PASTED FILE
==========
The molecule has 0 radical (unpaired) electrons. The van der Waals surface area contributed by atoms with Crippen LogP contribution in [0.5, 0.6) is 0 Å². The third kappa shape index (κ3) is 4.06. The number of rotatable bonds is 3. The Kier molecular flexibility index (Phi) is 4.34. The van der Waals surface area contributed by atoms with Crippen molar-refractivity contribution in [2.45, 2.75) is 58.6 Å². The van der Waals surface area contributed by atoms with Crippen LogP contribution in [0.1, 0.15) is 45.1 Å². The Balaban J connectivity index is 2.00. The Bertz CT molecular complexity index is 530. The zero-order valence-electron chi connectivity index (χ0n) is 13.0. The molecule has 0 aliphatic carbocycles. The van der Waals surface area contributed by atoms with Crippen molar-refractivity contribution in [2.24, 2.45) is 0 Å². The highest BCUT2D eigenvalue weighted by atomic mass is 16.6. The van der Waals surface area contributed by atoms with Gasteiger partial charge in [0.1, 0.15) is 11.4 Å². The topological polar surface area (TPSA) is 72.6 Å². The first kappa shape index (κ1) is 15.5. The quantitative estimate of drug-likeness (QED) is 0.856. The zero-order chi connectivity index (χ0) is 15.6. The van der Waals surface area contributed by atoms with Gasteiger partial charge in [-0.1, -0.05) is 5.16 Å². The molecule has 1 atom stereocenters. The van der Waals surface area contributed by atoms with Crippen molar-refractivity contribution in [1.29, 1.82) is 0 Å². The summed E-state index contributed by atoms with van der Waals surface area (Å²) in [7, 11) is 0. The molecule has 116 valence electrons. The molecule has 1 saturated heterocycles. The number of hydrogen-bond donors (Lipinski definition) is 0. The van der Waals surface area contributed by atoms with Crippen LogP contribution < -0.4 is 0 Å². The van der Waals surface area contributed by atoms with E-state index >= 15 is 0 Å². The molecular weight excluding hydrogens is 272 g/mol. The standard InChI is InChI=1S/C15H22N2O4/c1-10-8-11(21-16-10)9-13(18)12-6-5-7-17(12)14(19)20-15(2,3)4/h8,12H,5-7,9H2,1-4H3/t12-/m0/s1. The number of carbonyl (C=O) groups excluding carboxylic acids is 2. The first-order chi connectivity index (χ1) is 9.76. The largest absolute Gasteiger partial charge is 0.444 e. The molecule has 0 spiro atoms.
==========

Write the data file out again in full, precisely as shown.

The molecule has 0 radical (unpaired) electrons. The van der Waals surface area contributed by atoms with Crippen LogP contribution in [0.5, 0.6) is 0 Å². The third kappa shape index (κ3) is 4.06. The number of rotatable bonds is 3. The Kier molecular flexibility index (Phi) is 4.34. The van der Waals surface area contributed by atoms with Crippen molar-refractivity contribution in [2.45, 2.75) is 58.6 Å². The van der Waals surface area contributed by atoms with Crippen LogP contribution in [0.1, 0.15) is 45.1 Å². The Balaban J connectivity index is 2.00. The Bertz CT molecular complexity index is 530. The zero-order valence-electron chi connectivity index (χ0n) is 13.0. The molecule has 0 aliphatic carbocycles. The van der Waals surface area contributed by atoms with Crippen molar-refractivity contribution in [2.24, 2.45) is 0 Å². The highest BCUT2D eigenvalue weighted by atomic mass is 16.6. The van der Waals surface area contributed by atoms with Gasteiger partial charge in [0.1, 0.15) is 11.4 Å². The topological polar surface area (TPSA) is 72.6 Å². The first kappa shape index (κ1) is 15.5. The quantitative estimate of drug-likeness (QED) is 0.856. The zero-order chi connectivity index (χ0) is 15.6. The van der Waals surface area contributed by atoms with Gasteiger partial charge in [-0.1, -0.05) is 5.16 Å². The molecule has 1 atom stereocenters. The van der Waals surface area contributed by atoms with Crippen molar-refractivity contribution in [1.29, 1.82) is 0 Å². The summed E-state index contributed by atoms with van der Waals surface area (Å²) in [7, 11) is 0. The molecule has 116 valence electrons. The molecule has 1 saturated heterocycles. The number of hydrogen-bond donors (Lipinski definition) is 0. The van der Waals surface area contributed by atoms with Crippen LogP contribution < -0.4 is 0 Å². The van der Waals surface area contributed by atoms with E-state index >= 15 is 0 Å². The molecular weight excluding hydrogens is 272 g/mol. The standard InChI is InChI=1S/C15H22N2O4/c1-10-8-11(21-16-10)9-13(18)12-6-5-7-17(12)14(19)20-15(2,3)4/h8,12H,5-7,9H2,1-4H3/t12-/m0/s1. The number of carbonyl (C=O) groups excluding carboxylic acids is 2. The first-order chi connectivity index (χ1) is 9.76. The largest absolute Gasteiger partial charge is 0.444 e. The molecule has 0 spiro atoms.